Sunday, January 24, 2016

Why Liberal Arts?

As we start a new semester at WPC in the environmental studies class called "Earthkeeping" we asked the question: Why is this class within Liberal Arts? The answer of course is not simple and will take many sessions to get to some kind of unified statement. But, one thing is for sure, "liberal Arts" are addressing the relationships between our 'human nature' and our 'human activities.' For instance: what is our sense of place? How do we relate to the environment that surround us based on our knowledge of it. This analysis includes the development of a language, with proper vocabulary and nomenclature. Words, like 'bioregion', 'biocommunity', and 'biodiversity' have become vernacular but in many ways our society use them without proper rigor. Thus, it is necessary to produce proper definitions for these terms. 

Next we have to make the connection to all aspects of our humanity. Not only we are or should be interested on our biological nature but also (and I believe, most importantly) with our spiritual nature. Questions like: How does 'sacredness' applies to our relationship with the Earth? Do we have to develop a sense of reverence when dealing with natural resources? What would be the guiding principles to do this?
As humans we share a unique sense of being, but it is critical that we also understand the variety of sensibilities as developed by cultures around the globe. Becoming aware of how different cultures like the Japanese, and other Asian cultures, Native-Americans, and other primitive cultures, and Western cultures starting with the Greeks from antiquity is critical for the understanding of our modern relationship with the environment.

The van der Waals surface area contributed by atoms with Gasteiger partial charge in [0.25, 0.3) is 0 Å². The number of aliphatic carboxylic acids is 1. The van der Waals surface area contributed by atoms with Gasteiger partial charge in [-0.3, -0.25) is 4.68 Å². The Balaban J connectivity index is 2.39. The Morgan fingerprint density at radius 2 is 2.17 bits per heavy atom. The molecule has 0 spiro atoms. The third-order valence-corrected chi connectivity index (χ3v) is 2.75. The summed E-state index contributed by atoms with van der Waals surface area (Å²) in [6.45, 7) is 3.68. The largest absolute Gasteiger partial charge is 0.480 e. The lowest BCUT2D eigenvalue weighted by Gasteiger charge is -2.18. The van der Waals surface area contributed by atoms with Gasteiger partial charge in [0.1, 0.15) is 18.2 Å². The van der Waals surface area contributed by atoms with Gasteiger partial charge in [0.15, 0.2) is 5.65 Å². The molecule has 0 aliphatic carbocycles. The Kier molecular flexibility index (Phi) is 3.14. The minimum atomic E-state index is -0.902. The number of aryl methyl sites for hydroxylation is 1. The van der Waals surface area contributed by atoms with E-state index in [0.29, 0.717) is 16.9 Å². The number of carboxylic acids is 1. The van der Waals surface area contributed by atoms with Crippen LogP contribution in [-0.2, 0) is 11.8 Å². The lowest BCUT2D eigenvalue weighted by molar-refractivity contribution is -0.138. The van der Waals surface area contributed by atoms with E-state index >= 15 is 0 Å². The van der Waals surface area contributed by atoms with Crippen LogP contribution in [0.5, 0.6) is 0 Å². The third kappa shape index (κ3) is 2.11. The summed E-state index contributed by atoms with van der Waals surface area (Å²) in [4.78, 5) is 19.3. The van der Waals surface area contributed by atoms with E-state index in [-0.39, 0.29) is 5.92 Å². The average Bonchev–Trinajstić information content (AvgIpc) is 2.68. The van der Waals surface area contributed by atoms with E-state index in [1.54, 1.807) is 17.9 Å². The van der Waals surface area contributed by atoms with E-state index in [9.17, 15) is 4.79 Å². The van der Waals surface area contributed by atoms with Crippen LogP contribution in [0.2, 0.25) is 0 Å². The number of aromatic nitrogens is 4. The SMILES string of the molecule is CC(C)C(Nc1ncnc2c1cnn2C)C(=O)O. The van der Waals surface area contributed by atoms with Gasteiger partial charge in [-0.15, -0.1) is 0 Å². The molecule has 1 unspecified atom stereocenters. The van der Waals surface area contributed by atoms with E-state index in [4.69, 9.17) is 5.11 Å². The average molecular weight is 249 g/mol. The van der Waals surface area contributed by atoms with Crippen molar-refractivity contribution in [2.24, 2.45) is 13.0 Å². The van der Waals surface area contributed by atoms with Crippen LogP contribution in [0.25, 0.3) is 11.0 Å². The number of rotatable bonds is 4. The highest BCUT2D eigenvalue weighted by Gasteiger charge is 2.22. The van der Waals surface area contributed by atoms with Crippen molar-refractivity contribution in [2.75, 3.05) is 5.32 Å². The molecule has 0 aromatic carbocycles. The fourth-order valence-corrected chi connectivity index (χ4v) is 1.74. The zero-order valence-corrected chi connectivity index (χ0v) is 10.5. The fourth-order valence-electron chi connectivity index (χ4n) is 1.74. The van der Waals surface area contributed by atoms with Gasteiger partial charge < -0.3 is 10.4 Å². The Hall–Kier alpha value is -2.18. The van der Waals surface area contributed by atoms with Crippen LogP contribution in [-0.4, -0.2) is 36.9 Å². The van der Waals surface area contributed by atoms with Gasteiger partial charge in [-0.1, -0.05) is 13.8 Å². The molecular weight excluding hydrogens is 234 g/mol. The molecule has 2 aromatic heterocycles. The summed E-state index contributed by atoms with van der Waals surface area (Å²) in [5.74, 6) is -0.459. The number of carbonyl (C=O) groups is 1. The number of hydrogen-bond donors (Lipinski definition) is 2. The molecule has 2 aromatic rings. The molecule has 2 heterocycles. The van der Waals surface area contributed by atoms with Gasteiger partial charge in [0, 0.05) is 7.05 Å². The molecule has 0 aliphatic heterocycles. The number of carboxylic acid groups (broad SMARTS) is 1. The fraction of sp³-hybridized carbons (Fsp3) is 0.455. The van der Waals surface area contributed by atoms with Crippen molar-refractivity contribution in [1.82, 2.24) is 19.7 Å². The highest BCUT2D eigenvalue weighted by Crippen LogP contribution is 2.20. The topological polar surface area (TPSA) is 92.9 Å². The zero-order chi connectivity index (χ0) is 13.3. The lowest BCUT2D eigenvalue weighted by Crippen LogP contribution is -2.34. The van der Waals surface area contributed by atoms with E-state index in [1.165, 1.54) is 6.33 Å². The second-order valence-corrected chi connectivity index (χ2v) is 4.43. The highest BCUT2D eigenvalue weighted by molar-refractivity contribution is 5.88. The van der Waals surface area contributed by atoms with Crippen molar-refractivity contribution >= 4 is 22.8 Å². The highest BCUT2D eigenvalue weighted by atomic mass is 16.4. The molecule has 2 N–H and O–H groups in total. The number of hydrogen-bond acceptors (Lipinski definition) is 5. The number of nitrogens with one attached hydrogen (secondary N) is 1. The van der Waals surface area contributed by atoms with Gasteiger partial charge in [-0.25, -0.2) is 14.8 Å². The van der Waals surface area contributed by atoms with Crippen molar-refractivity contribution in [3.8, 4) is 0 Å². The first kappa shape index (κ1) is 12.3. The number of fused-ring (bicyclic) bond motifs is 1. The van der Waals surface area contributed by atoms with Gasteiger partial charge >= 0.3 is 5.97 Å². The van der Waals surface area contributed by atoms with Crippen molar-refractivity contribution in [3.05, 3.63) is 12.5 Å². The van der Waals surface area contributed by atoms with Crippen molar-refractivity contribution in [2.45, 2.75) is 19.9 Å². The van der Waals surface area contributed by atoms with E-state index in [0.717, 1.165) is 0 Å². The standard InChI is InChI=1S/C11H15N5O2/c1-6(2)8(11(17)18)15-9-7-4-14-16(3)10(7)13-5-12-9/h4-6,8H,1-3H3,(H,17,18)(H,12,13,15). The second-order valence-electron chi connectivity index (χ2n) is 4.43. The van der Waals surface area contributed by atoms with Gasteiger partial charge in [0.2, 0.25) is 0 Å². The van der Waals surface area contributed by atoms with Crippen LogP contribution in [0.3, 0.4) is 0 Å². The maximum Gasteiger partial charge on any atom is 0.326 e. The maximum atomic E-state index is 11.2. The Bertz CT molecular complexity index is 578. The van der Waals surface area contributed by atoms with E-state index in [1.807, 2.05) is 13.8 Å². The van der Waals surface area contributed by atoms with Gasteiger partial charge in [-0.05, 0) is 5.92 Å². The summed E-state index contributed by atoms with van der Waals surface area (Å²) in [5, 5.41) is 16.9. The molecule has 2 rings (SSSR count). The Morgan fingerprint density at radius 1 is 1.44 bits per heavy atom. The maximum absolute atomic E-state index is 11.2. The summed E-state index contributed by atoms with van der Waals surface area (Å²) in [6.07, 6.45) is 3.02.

In order to do this in class we have seen videos like Kurosawa's 'Dreams' that reflect a deep sense of reverence to nature. Bible verses like Ecclesiastes 1:1-11; Leviticus 25:4-19, and Exodus 3: 1-12 (Moses and the Burning Bush) that bring a sense of 'moral' landscape to our daily life.

On the other hand, we have to address the notion of scientific knowledge. Also, as a human endeavor the natural sciences, from physics to biology are the practical tools we have to develop technologies that will help us to use natural resources without compromising the needs of future generations. Which by the way is how the UN defines sustainability. We can think of 'sustainability as a 'friendly relationship' with the environment. Where the word friendly would indicate that is this relationship there is no harm but beyond that we need a more accurate definition of the word sustainability or of the idea of sustainable development. That is if we agree that our society has to be in perpetual development as some of us think as we do not see how can we as a society live without change. 

As we create a language to address our survival in relation with the use of natural resources, words like ecological, environmental, and resources will need to be defined and used in a precise way.

Many times definitions use the negative as when we mention what it is not in the clarification of what it is! For example conservation is not in general about keeping things as they are, as many practices today in the extraction of natural resources can't be kept for ever, these resources will diminish and eventually cease to exist.

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